I saw this logo in a red/pink color scheme everywhere today, and I’m sure most of you did too. A good portion of my Facebook friends changed their profile pictures to this equal sign throughout the day, showing support for marriage equality as the Supreme Court begins a series of hearings on gay marriage, starting with Proposition 8. I also found out today that a good number of people who changed their profile pictures and an even bigger number of people who saw these equal signs on Facebook do not even know what organization this logo come from. When I asked what they thought the equal sign meant, a lot of them replied, “I think it has something to do with gay marriage equality.”
That is the right answer… to an extremely short extent. As helpful as changing your profile picture is to promoting awareness and support for the LGBTQ community, a better alternative would be to know exactly what the organization you’re choosing to support and whose logo you’re plastering all over Facebook is all about. Maybe a little more knowledge can go a long way. Here’s how I found out about the Human Rights Campaign (yeah, that’s the name of the organization behind this social media frenzy).
During my trip to New York City over spring break, I was approached in Brooklyn by an eager activist named Brian, who asked me if I had “a few minutes to spare for human rights.” He seemed legitimate enough: clipboard and pen in hand, portfolio full of informational brochures under arm, and that now-so prolific logo across his chest. He also incredibly passionate (as I was already halfway down the street when he saw me and chased after me), and for some reason, this time when a stranger approached me on the street, I didn’t really feel the need to run away immediately. It had been raining pretty substantially the entire morning, so we ducked under the doorway of a nearby clothing store to talk.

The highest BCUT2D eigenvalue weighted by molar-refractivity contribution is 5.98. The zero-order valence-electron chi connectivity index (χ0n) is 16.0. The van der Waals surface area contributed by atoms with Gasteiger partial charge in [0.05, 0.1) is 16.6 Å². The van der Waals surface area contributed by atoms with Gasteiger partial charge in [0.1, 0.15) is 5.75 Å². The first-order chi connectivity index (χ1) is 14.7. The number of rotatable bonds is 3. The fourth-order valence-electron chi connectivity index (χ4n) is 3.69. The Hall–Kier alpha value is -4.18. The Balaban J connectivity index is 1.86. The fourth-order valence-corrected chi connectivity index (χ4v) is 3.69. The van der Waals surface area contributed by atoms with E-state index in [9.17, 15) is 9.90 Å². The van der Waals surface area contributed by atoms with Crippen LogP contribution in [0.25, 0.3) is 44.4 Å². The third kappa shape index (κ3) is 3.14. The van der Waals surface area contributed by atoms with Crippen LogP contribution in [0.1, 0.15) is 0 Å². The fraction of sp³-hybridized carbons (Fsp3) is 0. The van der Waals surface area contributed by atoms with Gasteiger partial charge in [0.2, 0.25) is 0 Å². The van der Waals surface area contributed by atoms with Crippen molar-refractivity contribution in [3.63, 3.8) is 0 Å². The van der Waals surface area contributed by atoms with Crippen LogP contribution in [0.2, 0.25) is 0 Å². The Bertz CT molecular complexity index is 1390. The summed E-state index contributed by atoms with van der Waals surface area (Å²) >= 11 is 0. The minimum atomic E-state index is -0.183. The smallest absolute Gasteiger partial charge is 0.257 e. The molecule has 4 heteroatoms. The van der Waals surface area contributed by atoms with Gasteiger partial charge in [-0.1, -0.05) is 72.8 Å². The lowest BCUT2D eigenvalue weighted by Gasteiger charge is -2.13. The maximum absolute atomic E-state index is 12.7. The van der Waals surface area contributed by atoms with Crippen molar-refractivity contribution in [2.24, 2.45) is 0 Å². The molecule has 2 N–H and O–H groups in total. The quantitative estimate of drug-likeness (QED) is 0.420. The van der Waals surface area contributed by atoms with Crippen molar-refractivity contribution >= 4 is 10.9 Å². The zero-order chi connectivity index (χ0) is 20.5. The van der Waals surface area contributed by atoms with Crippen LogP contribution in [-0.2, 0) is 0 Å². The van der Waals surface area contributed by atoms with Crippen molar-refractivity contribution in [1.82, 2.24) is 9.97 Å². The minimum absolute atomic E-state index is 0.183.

He explained that he was a member of the Human Rights Campaign, the biggest LGBTQ equal rights and political lobbying organization in the U.S. HRC is trying to educate the public about marriage and workplace discrimination LGBTQ community. He related to me this factoid:
In 29 states, it remains legal to fire someone because they’re lesbian, gay, or bisexual; in 34 states it’s legal to fire someone solely for being transgender.
After about a 30-minute, incredibly amicable conversation about the political issues surrounding the LGBTQ community, he asked me if I’d like to donate and become a member of the HRC. I definitively said yes, but after realizing that becoming a member would entail giving out my home address, to where the HRC will be sending monthly newsletters and donation forms, I felt I had to deny.
The reason, which I did not disclose to Brian, was because my parents are incredibly conservative when it comes to social issues. They have never and probably will never support marriage equality. Although, I have voiced constantly and proudly my dissenting opinion on the subject, I understand why my parents might feel the way they do, and because I respect them, I can find a way to respect their opinions, too. I did not want to put them in a position where they would receive monthly propaganda that they did not sign up for, about a cause they do not believe in.
I did donate, however, and I have been researching the organization ever since, looking for other ways to get involved.
So when I saw the equality signs on Facebook today, I knew what they stood for, but I didn’t know that much about the political significance surrounding today until I pulled up the HRC website. I also knew that without a link to their website or to news articles about Prop 8 or DOMA, a lot of people might not know, and therefore might not care. A picture without a backstory might not be worth a thousand words in that case; it might just be confusing.
The bigger picture is this: support what you support, and do it passionately if the cause is really worth your time. If it is, please understand what exactly you’re supporting. Know the facts. Do a little research. A profile picture won’t help anyone know what’s actually going on, so if we are really trying to spread awareness through social media, let’s do it right. Instead of posting one picture, let’s post some links to relavent articles and make the organization (and their goals) behind the equal sign known. Before today’s DOMA hearings, find out more:
Human Rights Campaign:
http://humanrightscampaign.tumblr.com/ (Isn’t it great that their website is hosted by Tumblr?)
Hear the oral arguments for/against Prop 8:
Articles about DOMA hearings tomorrow: